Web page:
Overall record with Pacers: 90-74

Playoff appearances: 2

Playoff finishes: '16 First Round (lost to Cavaliers 4-0), '17 First Round (lost to Cavaliers 4-3)

Best regular season record with Pacers: 48-34 ('17-'18)


I must admit, I was a little upset when Frank Vogel was let go after the 2015-16 season. I was even more confused when McMillan was retained following his first season as head coach. I wanted him gone.

I can see now that I was wrong. Dead wrong.

In his first season, the Pacers had the Conference Finals on their minds after some big-time moves in the 2016 offseason. They traded for Jeff Teague and Thaddeus Young and signed Al Jefferson as a free agent. With Teague and Thad in a lineup with Paul George, Monta Ellis, and Myles Turner, an NBA title didn’t seem far fetched.

I can see now that I was wrong. Dead wrong.

Thanks in part to George's constant complaining (not to mention having his sights set on the Lakers) and Ellis's incompetent play, the Pacers stumbled to a 42-40 record and the seventh seed in the East. Matching up against the Cavs, the Pacers surprised a lot of people in Game 1 and even had a chance to win in the final minutes.

We all know what happened. CJ Miles missed a wide-open look and the Pacers lost. After the game, George whined about not getting the last shot. In Game 3, after the Pacers blew a 25-point lead, George got his chance at the last shot and bricked it off the backboard. He didn't even hit rim. Classic.

When George was traded in the 2017 offseason for Victor Oladipo and Domantas Sabonis, I liked the trade but didn't know if the Pacers would be in playoff discussions.

Thanks to Nate's magnificent coaching job and Victor's All-Star season, the Pacers finished 48-34 and clinched the fifth seed. Again matching up with Cleveland, the Pacers dominated in Game 1 as Nate exploited the Cavs' poor interior defense by having Victor penetrate the lane every chance he got.

After Game 1, the refs made their presence known and LeBron and the Cavs won in seven games. However, Nate did have a chance to help his team win the game in Game 5. LeBron caught the inbounds pass and was immediately guarded by Thad. LeBron hit the shot and won the game.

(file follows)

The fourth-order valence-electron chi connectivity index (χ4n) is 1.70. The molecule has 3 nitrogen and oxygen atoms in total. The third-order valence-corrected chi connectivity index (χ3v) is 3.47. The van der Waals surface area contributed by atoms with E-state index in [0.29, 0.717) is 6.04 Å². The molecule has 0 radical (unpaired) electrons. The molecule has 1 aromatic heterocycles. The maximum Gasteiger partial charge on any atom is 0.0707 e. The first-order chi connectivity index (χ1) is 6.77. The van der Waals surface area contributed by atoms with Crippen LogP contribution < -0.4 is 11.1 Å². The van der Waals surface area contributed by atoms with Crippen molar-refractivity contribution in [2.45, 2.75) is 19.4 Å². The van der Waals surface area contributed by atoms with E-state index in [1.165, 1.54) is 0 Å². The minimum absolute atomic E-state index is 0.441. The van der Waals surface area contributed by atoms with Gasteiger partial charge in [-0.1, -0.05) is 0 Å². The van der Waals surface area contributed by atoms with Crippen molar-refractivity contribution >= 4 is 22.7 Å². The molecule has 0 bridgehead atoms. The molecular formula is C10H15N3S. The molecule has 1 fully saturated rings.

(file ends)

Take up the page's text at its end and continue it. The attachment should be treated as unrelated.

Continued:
It turned out that the Pacers had a timeout and a foul to give. Could've used either one, if not both.

But let's not forget that Oladipo's layup before LeBron's shot was goaltended, and the refs didn't even bother to review it.

Nate can still move up on this list. After some quality moves this offseason, the Pacers will probably end up in the Conference Finals, and ESPN will probably act like it's some kind of miracle.

Either way, give it up for Nate.


3) Rick Carlisle

Pacers tenure: 2003-2007

Overall record with Pacers: 181-147

Playoff appearances: 3

Playoff finishes: '04 Conference Finals (lost to Pistons 4-2), '05 Second Round (lost to Pistons 4-2), '06 First Round (lost to Nets 4-2)

Best regular season record with Pacers: 61-21 ('03-'04, best record in franchise history)


There's only one reason that Rick Carlisle isn't number one on this list.

Ron Artest.

Carlisle's best player turned out to be his worst nightmare, and the Pacers-Pistons brawl ended up costing the Pacers a ring. There isn't a doubt in my mind.

Hired by Bird to replace Isiah Thomas in 2003, the Pacers took off under Carlisle's guidance. Led by Miller, O'Neal, Artest, and Tinsley, the Pacers finished with a franchise-record 61 wins and clinched the top seed in the Eastern Conference. They ended up running into the Billups/Rip Hamilton/Rasheed and Ben Wallace Pistons (who would go on to win the title), and lost in the Conference Finals.

In that season, Carlisle helped O'Neal and Artest realize their potentials. O'Neal was voted to the All-NBA Second Team as well as the All-Star game, while Artest was voted to the All-Star game, the All-NBA Third Team, and named Defensive Player of the Year.

The following season, it was championship or bust for the Pacers. Going into the brawl game, the Pacers were the favorite to come out of the East after starting the season hot. Artest was averaging 24.6 points and 6.4 rebounds before he went into the crowd in Detroit to pursue a fight.

After the suspensions were handed out, Carlisle was left without his best player (Artest) as well as O'Neal for a good length of time. Without Artest, the title hopes went out the window and the Pacers ended up finishing with a 44-38 record (pretty good, all things considered).

In the playoffs, the Pacers upset the third-seeded Celtics in the first round but fell again to the Pistons in the second round.

The rest of Carlisle's Pacers career was pretty boring. They made the playoffs one more time in 2006, but lost in the first round. In 2007, they missed out on the postseason and Carlisle was let go.

Honestly, in terms of pure basketball knowledge and coaching ability, Rick Carlisle might be the best coach in Pacers history.

He went on to the Mavericks in 2008 and ended up winning a title in 2011. He's under contract with Dallas through 2020.


2) Frank Vogel

Pacers tenure: 2011-2016

Overall record with Pacers: 250-181

Playoff appearances: 5